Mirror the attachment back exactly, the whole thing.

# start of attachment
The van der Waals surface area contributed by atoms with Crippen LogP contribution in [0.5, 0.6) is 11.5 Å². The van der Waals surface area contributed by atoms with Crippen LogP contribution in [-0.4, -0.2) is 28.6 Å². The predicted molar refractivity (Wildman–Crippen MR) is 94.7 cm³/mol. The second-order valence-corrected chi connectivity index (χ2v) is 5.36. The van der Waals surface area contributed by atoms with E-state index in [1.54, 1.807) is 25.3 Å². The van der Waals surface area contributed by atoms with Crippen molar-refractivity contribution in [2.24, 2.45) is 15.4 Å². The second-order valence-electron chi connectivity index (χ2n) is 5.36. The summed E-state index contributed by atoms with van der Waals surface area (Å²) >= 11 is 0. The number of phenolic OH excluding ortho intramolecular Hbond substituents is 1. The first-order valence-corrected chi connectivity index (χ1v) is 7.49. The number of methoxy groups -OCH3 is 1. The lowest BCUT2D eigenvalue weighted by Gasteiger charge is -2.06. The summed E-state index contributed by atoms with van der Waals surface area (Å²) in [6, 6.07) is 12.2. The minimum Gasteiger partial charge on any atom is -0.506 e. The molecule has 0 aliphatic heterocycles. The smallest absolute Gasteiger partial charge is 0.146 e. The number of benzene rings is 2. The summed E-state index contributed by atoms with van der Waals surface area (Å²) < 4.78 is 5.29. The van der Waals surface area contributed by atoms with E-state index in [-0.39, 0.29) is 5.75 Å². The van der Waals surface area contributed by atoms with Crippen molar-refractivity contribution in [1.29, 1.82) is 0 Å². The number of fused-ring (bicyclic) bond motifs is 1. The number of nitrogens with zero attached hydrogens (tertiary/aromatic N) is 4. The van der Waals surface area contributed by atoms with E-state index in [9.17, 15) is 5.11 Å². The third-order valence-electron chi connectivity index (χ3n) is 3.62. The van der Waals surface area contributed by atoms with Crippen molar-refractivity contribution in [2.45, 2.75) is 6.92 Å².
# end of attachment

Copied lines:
The van der Waals surface area contributed by atoms with Crippen LogP contribution in [0.5, 0.6) is 11.5 Å². The van der Waals surface area contributed by atoms with Crippen LogP contribution in [-0.4, -0.2) is 28.6 Å². The predicted molar refractivity (Wildman–Crippen MR) is 94.7 cm³/mol. The second-order valence-corrected chi connectivity index (χ2v) is 5.36. The van der Waals surface area contributed by atoms with E-state index in [1.54, 1.807) is 25.3 Å². The van der Waals surface area contributed by atoms with Crippen molar-refractivity contribution in [2.24, 2.45) is 15.4 Å². The second-order valence-electron chi connectivity index (χ2n) is 5.36. The summed E-state index contributed by atoms with van der Waals surface area (Å²) >= 11 is 0. The number of phenolic OH excluding ortho intramolecular Hbond substituents is 1. The first-order valence-corrected chi connectivity index (χ1v) is 7.49. The number of methoxy groups -OCH3 is 1. The lowest BCUT2D eigenvalue weighted by Gasteiger charge is -2.06. The summed E-state index contributed by atoms with van der Waals surface area (Å²) in [6, 6.07) is 12.2. The minimum Gasteiger partial charge on any atom is -0.506 e. The molecule has 0 aliphatic heterocycles. The smallest absolute Gasteiger partial charge is 0.146 e. The number of benzene rings is 2. The summed E-state index contributed by atoms with van der Waals surface area (Å²) < 4.78 is 5.29. The van der Waals surface area contributed by atoms with E-state index in [-0.39, 0.29) is 5.75 Å². The van der Waals surface area contributed by atoms with Crippen molar-refractivity contribution in [1.29, 1.82) is 0 Å². The number of fused-ring (bicyclic) bond motifs is 1. The number of nitrogens with zero attached hydrogens (tertiary/aromatic N) is 4. The van der Waals surface area contributed by atoms with E-state index in [9.17, 15) is 5.11 Å². The third-order valence-electron chi connectivity index (χ3n) is 3.62. The van der Waals surface area contributed by atoms with Crippen molar-refractivity contribution in [2.45, 2.75) is 6.92 Å².